Employment Law Questions? Ask an Employment Lawyer.
That will depend on how your employer took it, and relates to what you said and the tone you used. It is not unreasonable for an employer to consider that a rude or disrespectful remark.
Of course, employment law doesn't define what rude or disrespectful means. The employer has the legal ability to define that for themselves.
If the employer here decides it was rude, whether I would agree or not isn't the issue. What matters then is what the employer can do about it and that will depend on what type of employee you are. If you have no employment contract specifically stating that you can only be terminated for cause, you are an "at will" employee and can legally be terminated at any time, with or without cause. In that situation, the employer could decide this was rude and whatever action they chose (up to and including termination).
I can't tell you if it will cause some action. Employers have the independent ability to decide what action they will or will not take.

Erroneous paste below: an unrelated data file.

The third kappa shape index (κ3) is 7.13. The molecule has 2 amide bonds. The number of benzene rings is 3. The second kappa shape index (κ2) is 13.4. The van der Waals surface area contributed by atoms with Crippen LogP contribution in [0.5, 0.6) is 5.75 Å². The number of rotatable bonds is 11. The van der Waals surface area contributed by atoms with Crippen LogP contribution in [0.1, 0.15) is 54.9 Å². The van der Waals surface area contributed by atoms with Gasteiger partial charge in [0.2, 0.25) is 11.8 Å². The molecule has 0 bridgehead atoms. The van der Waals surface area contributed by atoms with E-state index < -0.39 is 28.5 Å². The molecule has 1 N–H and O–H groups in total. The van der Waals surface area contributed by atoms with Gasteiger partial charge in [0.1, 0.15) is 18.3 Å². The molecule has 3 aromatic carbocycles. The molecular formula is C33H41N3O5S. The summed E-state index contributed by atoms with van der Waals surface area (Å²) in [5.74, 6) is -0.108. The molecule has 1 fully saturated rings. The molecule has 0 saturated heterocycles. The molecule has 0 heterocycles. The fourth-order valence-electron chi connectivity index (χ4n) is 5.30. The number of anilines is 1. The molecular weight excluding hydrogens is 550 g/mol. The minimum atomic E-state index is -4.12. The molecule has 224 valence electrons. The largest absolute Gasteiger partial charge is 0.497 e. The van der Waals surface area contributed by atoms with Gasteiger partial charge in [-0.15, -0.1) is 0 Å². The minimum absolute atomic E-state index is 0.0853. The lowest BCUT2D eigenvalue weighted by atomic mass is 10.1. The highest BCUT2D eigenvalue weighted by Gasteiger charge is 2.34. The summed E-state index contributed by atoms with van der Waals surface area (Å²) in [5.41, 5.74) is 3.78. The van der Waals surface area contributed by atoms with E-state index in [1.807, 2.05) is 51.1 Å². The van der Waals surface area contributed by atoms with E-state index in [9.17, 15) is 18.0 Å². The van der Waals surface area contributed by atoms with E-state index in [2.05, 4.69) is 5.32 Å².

If you don't have a contract of employment like the one I mentioned, then no they don't have to give warning first.
They can fire you for that, because legally they don't even need a reason to terminate you.
She can wait for the appropriate time. Again, this is "at will" employment we're talking about. There are not any sort of strict rules about when, how and why they can terminate.
An employment contract is with an individual. You would know if you had that contract.
USPS may have a collective bargaining agreement though, so if you are union you'd have some more protections, but would have to go through your union rep.
There may be a requirement for warnings, etc. if you are in one of those protected positions, but these have to be discussed with your HR and/or union rep.
There is no external remedy. You need to go to your HR, or if you are union go to your union rep. Any rights that you have are internal to the employer here, because outside law gives you no protection on these facts.
If you have a right to a warning, it will be because the employer requires it through either their own policies or because the union collective bargaining agreement requires it.